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The rise of bots: AI in the public sector

Tim Franklin

At a time when the majority of our communications are online and consumers are increasingly expecting information at their fingertips, investing in automation technologies to support always-on communication is crucial. From our tailored Spotify music recommendations to our interactions with Alexa, more parts of our daily routine are becoming automated, and we expect the same levels of digital engagement across all aspects of our lives.

As highlighted in our recent report, Better, faster and more innovative public services, 40% of millennials confirmed they use chatbots on a daily basis. With intelligent bots entering the market, AI presents an immense opportunity for organisations to change the way we work, appeal to a wider audience and boost productivity by up to 30%.

Drawing on over 25 years’ experience across public services, our NorthStar innovation lab has identified that one area where AI will have a significant impact is in the public sector, which is still in the early stages of its AI maturity curve. This is where conversational AI, self-service chatbots and messaging apps come in. From improving access to vital information at a time of crisis to sharing guidance from health services, schools or local authorities, digital citizen engagement via chatbots can help automate many of the repetitive requests and processes that are adding additional pressure to an already stretched public sector workforce.

Choosing your bot

Local and central government leaders share a common goal to improve the speed, quality and efficiency of public services. Yet with so many automation solutions on the market, it’s important that IT leaders outline the desired outcome, measure projected ROI and are realistic about their constraints, before launching into any implementation.

There’s no one size fits all approach. Organisations would be wise to spend time researching the different bot solutions available, as well as interviewing stakeholders across the business to determine their needs, budget and the overall level of IT skills and experience. When overhauling legacy IT systems, organisations should start small and scale-up. A basic chatbot solution is a good building block to start accelerating your AI journey and there are three levels of application to choose from:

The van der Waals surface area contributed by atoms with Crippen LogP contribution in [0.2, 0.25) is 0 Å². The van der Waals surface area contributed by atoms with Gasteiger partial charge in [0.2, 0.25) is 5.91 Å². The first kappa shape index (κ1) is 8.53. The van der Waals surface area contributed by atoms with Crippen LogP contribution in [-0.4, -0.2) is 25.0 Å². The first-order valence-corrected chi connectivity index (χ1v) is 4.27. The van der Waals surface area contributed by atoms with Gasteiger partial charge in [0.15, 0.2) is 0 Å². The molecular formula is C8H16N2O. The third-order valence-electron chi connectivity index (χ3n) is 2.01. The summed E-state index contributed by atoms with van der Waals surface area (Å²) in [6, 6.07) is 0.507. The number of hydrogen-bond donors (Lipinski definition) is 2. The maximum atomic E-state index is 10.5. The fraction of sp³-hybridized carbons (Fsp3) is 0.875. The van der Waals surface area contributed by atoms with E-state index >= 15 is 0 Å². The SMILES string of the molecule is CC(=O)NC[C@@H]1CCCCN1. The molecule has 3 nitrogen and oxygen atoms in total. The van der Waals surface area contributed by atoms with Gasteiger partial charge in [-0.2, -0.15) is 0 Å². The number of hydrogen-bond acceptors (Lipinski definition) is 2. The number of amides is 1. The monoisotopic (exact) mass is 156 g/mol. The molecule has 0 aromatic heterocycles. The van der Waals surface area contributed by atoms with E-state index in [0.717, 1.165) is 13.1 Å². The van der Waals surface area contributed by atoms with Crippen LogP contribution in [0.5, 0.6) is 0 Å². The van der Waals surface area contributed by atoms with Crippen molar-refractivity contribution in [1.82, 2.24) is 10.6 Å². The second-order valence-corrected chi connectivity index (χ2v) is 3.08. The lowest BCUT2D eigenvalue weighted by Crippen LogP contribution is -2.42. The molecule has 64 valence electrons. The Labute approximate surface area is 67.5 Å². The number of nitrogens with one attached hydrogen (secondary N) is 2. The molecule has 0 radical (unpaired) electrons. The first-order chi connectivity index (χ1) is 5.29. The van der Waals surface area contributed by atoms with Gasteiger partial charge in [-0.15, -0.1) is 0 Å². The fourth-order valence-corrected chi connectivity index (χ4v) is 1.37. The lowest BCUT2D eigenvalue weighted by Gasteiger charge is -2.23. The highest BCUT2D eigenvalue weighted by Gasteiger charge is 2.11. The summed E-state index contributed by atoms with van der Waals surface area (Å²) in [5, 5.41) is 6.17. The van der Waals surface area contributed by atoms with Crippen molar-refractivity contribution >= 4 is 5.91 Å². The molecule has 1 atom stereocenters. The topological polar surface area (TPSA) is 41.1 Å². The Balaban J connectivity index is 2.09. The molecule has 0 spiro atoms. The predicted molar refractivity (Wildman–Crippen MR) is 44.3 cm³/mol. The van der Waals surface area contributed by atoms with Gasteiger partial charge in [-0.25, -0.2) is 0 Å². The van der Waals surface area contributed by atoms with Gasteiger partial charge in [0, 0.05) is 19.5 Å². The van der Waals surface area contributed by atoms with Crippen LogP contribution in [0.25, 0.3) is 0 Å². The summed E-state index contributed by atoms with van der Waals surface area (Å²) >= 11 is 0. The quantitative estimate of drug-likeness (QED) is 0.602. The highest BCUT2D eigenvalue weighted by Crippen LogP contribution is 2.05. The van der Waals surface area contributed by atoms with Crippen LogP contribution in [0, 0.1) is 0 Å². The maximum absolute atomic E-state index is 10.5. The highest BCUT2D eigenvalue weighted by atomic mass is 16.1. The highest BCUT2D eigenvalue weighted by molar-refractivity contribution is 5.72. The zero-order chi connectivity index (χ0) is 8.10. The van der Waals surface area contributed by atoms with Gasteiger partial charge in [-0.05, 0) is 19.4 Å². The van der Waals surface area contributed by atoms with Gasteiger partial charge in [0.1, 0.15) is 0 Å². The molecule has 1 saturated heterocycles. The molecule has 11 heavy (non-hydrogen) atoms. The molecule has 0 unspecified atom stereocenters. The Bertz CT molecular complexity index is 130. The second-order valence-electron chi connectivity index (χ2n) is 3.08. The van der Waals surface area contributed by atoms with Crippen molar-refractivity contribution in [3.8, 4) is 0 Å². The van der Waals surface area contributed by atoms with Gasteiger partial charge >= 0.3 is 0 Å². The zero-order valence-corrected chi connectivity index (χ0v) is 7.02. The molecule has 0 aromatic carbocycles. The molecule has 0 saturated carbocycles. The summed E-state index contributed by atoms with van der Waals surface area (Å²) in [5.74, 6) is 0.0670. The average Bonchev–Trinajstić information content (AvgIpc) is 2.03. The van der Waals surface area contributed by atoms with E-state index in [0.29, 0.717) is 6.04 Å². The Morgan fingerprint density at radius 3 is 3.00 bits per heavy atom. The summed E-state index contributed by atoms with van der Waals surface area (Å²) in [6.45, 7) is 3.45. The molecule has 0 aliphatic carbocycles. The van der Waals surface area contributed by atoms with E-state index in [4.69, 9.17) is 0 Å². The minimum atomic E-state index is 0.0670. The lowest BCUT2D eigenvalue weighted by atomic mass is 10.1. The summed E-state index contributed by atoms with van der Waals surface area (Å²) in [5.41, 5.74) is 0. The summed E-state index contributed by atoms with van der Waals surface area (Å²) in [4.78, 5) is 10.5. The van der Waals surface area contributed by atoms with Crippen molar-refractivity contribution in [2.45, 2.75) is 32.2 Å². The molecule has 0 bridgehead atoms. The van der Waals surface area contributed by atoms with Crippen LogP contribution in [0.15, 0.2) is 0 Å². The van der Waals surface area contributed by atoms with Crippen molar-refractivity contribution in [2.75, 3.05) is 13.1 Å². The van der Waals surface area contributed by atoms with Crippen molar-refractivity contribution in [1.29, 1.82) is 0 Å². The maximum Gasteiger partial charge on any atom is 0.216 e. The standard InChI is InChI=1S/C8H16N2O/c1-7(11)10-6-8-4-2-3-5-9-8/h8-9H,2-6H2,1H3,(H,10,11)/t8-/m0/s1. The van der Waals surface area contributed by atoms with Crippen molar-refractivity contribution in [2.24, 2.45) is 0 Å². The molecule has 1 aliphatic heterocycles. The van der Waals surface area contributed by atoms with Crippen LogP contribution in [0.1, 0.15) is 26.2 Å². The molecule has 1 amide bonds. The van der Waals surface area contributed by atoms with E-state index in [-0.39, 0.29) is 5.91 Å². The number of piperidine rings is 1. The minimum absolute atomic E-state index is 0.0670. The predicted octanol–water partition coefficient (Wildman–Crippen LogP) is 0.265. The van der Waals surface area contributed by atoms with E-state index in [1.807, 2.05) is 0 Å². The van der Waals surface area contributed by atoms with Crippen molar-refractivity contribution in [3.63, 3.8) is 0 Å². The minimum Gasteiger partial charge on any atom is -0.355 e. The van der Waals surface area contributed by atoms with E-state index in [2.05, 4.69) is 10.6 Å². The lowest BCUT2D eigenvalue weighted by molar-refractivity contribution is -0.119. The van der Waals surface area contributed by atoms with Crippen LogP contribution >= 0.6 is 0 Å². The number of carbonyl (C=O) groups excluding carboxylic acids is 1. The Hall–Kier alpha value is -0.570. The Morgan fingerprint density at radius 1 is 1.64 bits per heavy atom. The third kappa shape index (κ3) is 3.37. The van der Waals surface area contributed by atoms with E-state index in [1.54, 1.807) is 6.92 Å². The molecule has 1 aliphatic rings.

• FAQ bots are programmed to answer a set list of questions, which means they can reduce the amount of time employees spend responding to repetitive citizen queries
  • Task-focussed bots support citizens through a process, for example booking an appointment
  • Voice-enabled bots make self-service more accessible to an older demographic who may not know how to use or feel comfortable with online messaging services.

Understanding your end-users

Going from initial business case to full deployment isn’t a linear journey. As well as getting insight from internal stakeholders, it’s vital to look outside the organisation and engage with citizens (who will ultimately be the users of these services) to ensure their needs are considered from the outset.

Organisations should consider how these services will be used by different groups of people, for example, how accessible do they need to be? What is the demographic split of the future users and will voice be important to them? User research groups can help organisations create ‘personas’ for their future users, testing different technologies on these personas to ensure they’re meeting the needs of a diverse set of users.

Putting the user at the heart of the design phase of an AI implementation and taking a ‘citizen-as-consumer’ approach will ultimately ensure that the technology meets the needs and expectations of citizens.

Bots in action

Two examples of public sector organisations both in the UK and beyond that have successfully implemented AI, while keeping the citizen front of mind, and are reaping the benefits as a result are South Lakes Housing Association and Stonnington Library in Australia.

Cumbria-based South Lakes Housing Association (SLH) is looking to trial a Repair Booking bot. Via SLH’s bot, tenants will be able to book simpler repairs online, saving them time by not having to wait to speak to a customer agent on the phone, whilst freeing up employee time to focus on more strategic projects, enhancing productivity across the organisation. The housing provider, which typically handles over 15,000 repair calls per year, is aiming to use digitisation to reduce waiting times for more complex repair requests.

In a further example, Stonnington Library in Melbourne, Australia is trialing bot technology to map and collate thousands of books, documents and records. As discussed in our AI Changing Landscapes report, to remain current in today’s digital world, libraries need to streamline user interactions such as receiving reminders around items that need to be returned and renewed or finding out what events are running at their nearest library.

Bots for all

Whether you’re a social housing association, a local library or a large-scale central government department, efficient and streamlined communications with citizens should be top of the agenda for any public sector organisation. And in today’s on-demand world, citizens have come to expect the same service from government that they get from their bank or favourite online retailer. Enabling AI-powered services is the first step an organisation can take to close the gap between current citizen expectations and reality, as well as to streamline the distribution of vital information and manage requests when demand spikes.


Civica NorthStar

Our innovation lab focused on creating enhanced outcomes for public services

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